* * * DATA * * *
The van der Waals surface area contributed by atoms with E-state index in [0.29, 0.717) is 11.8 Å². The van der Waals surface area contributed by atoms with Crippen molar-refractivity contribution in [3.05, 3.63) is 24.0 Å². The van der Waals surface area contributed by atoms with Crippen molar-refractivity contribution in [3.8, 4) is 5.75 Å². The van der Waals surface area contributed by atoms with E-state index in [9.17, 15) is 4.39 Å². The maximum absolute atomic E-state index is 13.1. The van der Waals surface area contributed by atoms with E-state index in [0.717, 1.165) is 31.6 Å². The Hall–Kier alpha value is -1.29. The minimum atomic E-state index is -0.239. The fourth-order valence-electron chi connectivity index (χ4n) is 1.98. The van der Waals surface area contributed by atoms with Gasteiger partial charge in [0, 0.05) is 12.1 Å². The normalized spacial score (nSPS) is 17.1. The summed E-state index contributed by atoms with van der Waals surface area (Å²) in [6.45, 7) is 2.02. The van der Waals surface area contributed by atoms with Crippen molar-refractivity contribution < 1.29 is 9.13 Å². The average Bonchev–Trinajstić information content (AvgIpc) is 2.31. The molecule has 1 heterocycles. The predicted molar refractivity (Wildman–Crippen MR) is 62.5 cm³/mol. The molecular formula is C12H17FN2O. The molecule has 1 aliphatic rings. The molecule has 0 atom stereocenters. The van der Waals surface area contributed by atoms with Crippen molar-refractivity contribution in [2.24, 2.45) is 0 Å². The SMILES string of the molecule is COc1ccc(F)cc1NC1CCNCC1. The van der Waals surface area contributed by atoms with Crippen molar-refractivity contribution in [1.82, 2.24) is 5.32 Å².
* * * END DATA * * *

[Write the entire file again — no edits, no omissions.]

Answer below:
The van der Waals surface area contributed by atoms with E-state index in [0.29, 0.717) is 11.8 Å². The van der Waals surface area contributed by atoms with Crippen molar-refractivity contribution in [3.05, 3.63) is 24.0 Å². The van der Waals surface area contributed by atoms with Crippen molar-refractivity contribution in [3.8, 4) is 5.75 Å². The van der Waals surface area contributed by atoms with E-state index in [9.17, 15) is 4.39 Å². The maximum absolute atomic E-state index is 13.1. The van der Waals surface area contributed by atoms with E-state index in [0.717, 1.165) is 31.6 Å². The Hall–Kier alpha value is -1.29. The minimum atomic E-state index is -0.239. The fourth-order valence-electron chi connectivity index (χ4n) is 1.98. The van der Waals surface area contributed by atoms with Gasteiger partial charge in [0, 0.05) is 12.1 Å². The normalized spacial score (nSPS) is 17.1. The summed E-state index contributed by atoms with van der Waals surface area (Å²) in [6.45, 7) is 2.02. The van der Waals surface area contributed by atoms with Crippen molar-refractivity contribution < 1.29 is 9.13 Å². The average Bonchev–Trinajstić information content (AvgIpc) is 2.31. The molecule has 1 heterocycles. The predicted molar refractivity (Wildman–Crippen MR) is 62.5 cm³/mol. The molecular formula is C12H17FN2O. The molecule has 1 aliphatic rings. The molecule has 0 atom stereocenters. The van der Waals surface area contributed by atoms with Crippen molar-refractivity contribution in [2.24, 2.45) is 0 Å². The SMILES string of the molecule is COc1ccc(F)cc1NC1CCNCC1. The van der Waals surface area contributed by atoms with Crippen molar-refractivity contribution in [1.82, 2.24) is 5.32 Å².